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Delray Beach Gospel Festival empowers minority-owned businesses

Posted at 10:33 AM, Feb 09, 2020
and last updated 2020-02-09 10:33:02-05

The Libby Wesley Plaza played host to an annual music event that’s all about celebrating the area’s top talent while drawing attention to diversity and inclusion.

The Annual Community Praise and Worship Experience highlights the strides African Americans have made in the past with a theme of empowerment to encourage young leaders to pave the way towards a better tomorrow.

“People came from all over. [We have] visitors from Virginia, Tampa, and Philadelphia. People came from everywhere to celebrate in this little city called Delray Beach,” said Kenya Wheeler, organizer and founder of The Praise and Worship Experience.

“I want people to walk away knowing that we did this to provide exposure to unity in the community,” Wheeler added.

The Praise and Worship Experience goes beyond showcasing the area’s top talent on stage, it also recognizes the local artists and business owner who are making an impact in the economy.

Cultural Events Provide Platform for Minority-Owned Business Success

“My biggest supporters are in Delray Beach and Boynton Beach,” said Kesline Mullins, owner of Kakes by Kesline.

The Boynton Beach baker continues to sell her baked goods in Delray Beach after seeing so many opportunities to put them on display.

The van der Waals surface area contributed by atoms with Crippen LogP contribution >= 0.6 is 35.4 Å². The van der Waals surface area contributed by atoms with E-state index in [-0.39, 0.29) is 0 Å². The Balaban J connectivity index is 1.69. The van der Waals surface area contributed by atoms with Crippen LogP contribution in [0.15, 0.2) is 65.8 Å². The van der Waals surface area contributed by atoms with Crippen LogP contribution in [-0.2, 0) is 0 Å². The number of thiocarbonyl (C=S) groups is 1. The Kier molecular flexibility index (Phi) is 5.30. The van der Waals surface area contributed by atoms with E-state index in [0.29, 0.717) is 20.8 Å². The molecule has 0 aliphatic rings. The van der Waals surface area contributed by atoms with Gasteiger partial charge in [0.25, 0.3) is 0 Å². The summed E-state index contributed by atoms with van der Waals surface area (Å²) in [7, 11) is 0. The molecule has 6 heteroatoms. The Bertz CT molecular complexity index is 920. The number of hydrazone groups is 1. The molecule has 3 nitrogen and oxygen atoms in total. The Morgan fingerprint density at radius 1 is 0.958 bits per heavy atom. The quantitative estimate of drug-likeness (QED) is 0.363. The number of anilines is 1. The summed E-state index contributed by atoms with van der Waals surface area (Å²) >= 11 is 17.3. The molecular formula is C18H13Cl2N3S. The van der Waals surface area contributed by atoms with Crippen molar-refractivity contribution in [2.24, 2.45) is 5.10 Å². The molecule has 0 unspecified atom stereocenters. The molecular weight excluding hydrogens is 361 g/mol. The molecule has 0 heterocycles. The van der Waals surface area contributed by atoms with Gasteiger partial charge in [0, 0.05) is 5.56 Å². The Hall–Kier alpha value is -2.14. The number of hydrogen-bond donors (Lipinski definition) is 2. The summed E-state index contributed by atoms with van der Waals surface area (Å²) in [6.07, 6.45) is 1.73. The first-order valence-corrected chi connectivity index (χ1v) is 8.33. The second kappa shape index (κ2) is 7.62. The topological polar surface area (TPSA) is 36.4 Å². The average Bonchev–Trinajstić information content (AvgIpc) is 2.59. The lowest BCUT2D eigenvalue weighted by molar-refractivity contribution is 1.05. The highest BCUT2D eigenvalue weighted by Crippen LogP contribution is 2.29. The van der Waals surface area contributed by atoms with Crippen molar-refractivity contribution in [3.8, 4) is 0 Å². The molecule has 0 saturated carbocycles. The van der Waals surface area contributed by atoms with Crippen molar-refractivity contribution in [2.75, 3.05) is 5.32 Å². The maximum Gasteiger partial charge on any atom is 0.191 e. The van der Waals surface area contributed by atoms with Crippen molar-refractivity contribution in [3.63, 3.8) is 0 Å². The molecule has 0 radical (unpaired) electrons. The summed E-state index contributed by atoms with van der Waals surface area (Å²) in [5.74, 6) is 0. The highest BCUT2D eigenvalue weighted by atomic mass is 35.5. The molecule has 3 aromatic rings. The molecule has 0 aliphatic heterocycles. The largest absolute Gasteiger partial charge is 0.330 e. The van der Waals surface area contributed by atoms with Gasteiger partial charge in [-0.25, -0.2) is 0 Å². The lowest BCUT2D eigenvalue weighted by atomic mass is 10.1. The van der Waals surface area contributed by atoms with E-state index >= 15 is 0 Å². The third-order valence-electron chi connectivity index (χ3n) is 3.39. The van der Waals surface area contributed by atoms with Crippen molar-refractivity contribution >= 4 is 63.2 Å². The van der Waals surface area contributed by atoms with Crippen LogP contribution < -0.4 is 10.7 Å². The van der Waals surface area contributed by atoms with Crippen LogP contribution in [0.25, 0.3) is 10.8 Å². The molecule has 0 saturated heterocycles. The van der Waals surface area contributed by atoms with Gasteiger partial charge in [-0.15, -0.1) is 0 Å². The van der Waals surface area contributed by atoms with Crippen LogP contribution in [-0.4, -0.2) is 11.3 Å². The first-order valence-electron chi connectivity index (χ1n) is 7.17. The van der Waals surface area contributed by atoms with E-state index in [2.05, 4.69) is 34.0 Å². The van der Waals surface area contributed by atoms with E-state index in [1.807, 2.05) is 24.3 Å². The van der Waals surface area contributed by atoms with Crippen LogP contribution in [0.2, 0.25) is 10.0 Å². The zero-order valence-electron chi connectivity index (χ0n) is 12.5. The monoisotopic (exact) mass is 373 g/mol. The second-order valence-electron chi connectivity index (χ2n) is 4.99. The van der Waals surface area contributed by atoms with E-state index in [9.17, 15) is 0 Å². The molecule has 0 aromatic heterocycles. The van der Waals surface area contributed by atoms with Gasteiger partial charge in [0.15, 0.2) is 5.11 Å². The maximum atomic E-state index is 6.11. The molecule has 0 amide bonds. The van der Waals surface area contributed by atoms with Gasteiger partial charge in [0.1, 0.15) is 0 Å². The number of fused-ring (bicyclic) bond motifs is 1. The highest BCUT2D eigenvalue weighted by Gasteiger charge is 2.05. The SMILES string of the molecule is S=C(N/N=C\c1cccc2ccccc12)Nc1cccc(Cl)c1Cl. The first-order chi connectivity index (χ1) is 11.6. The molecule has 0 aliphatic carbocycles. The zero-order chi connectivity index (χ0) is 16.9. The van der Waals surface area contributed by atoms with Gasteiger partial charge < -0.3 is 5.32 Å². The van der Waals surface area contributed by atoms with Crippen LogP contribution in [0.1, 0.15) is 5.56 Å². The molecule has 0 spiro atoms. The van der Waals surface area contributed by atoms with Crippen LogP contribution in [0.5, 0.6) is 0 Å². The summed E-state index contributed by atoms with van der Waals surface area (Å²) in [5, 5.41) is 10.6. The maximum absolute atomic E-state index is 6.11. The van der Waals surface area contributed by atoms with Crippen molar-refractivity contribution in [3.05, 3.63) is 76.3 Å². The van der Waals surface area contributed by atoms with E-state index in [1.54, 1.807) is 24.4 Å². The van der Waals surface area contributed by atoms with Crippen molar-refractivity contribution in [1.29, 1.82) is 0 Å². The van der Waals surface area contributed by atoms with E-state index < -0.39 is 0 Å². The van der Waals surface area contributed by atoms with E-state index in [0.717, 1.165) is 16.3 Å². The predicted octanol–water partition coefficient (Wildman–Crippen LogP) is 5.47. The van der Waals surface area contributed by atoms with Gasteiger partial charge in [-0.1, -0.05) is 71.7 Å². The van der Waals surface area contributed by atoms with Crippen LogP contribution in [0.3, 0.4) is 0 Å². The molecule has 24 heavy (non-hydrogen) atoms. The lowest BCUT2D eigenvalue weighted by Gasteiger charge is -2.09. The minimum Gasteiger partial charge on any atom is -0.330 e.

After more than five years in business, Mullins just introduced a popular variety of cinnamon rolls to her collection of baked goods.

All cakes are baked from scratch using high quality ingredients and handcrafted a to fit her customers vision.

Some of the Signature Desserts are available in Gluten Free & Vegan.

This fall, Kakes by Kesline will open its first brick-and-mortar location in South Florida.

Mullins says having community gatherings that promote black-owned businesses helps generate wealth in areas that may need it the most.

Supporting small businesses strengthens the economic landscape of the community overall.

Libby Wesley Plaza Location Has Strong Ties to Delray Beach History

The location of Saturday’s event has strong ties to Delray Beach history.

The public plaza, located on the corner of West Atlantic Avenue and SW 5th Avenue, is named in remembrance of longtime resident and community activist Ida Elizabeth “Libby” Wesley.

The plaza, originally developed by the Delray Beach Community Redevelopment Agency, is a result of the 2002 Downtown Master Plan.

Since its 2010 completion, it has become a popular venue for community events and performances.

The City Commission adopted a resolution in July 2012 to officially name it the “Ida Elizabeth ‘Libby’ Jackson Wesley Plaza”, in honor of the late Palm Beach County School District educator and co-founder of the Roots Cultural Festival, a celebration of black heritage.